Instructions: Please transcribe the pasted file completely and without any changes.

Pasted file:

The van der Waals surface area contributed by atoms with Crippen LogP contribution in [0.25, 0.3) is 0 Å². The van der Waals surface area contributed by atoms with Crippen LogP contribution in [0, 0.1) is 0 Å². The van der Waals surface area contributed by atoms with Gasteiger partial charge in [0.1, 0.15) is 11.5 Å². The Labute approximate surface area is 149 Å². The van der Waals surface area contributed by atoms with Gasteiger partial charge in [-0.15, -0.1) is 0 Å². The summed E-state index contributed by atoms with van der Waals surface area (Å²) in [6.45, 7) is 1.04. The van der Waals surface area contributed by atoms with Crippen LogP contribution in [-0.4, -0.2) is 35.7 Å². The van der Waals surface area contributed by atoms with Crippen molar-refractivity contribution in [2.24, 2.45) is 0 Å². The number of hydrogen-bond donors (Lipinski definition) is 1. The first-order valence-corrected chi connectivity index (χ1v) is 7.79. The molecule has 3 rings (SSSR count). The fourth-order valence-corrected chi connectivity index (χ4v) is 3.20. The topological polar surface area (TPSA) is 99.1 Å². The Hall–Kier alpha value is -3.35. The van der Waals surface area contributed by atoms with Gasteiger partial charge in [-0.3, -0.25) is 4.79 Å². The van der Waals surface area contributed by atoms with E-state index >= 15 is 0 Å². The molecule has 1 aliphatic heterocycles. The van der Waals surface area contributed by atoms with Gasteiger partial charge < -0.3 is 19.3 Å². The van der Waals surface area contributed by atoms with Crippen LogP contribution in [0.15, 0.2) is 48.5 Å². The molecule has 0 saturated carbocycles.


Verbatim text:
The van der Waals surface area contributed by atoms with Crippen LogP contribution in [0.25, 0.3) is 0 Å². The van der Waals surface area contributed by atoms with Crippen LogP contribution in [0, 0.1) is 0 Å². The van der Waals surface area contributed by atoms with Gasteiger partial charge in [0.1, 0.15) is 11.5 Å². The Labute approximate surface area is 149 Å². The van der Waals surface area contributed by atoms with Gasteiger partial charge in [-0.15, -0.1) is 0 Å². The summed E-state index contributed by atoms with van der Waals surface area (Å²) in [6.45, 7) is 1.04. The van der Waals surface area contributed by atoms with Crippen LogP contribution in [-0.4, -0.2) is 35.7 Å². The van der Waals surface area contributed by atoms with Crippen molar-refractivity contribution in [2.24, 2.45) is 0 Å². The number of hydrogen-bond donors (Lipinski definition) is 1. The first-order valence-corrected chi connectivity index (χ1v) is 7.79. The molecule has 3 rings (SSSR count). The fourth-order valence-corrected chi connectivity index (χ4v) is 3.20. The topological polar surface area (TPSA) is 99.1 Å². The Hall–Kier alpha value is -3.35. The van der Waals surface area contributed by atoms with Gasteiger partial charge in [-0.3, -0.25) is 4.79 Å². The van der Waals surface area contributed by atoms with E-state index >= 15 is 0 Å². The molecule has 1 aliphatic heterocycles. The van der Waals surface area contributed by atoms with Gasteiger partial charge < -0.3 is 19.3 Å². The van der Waals surface area contributed by atoms with Crippen LogP contribution in [0.15, 0.2) is 48.5 Å². The molecule has 0 saturated carbocycles.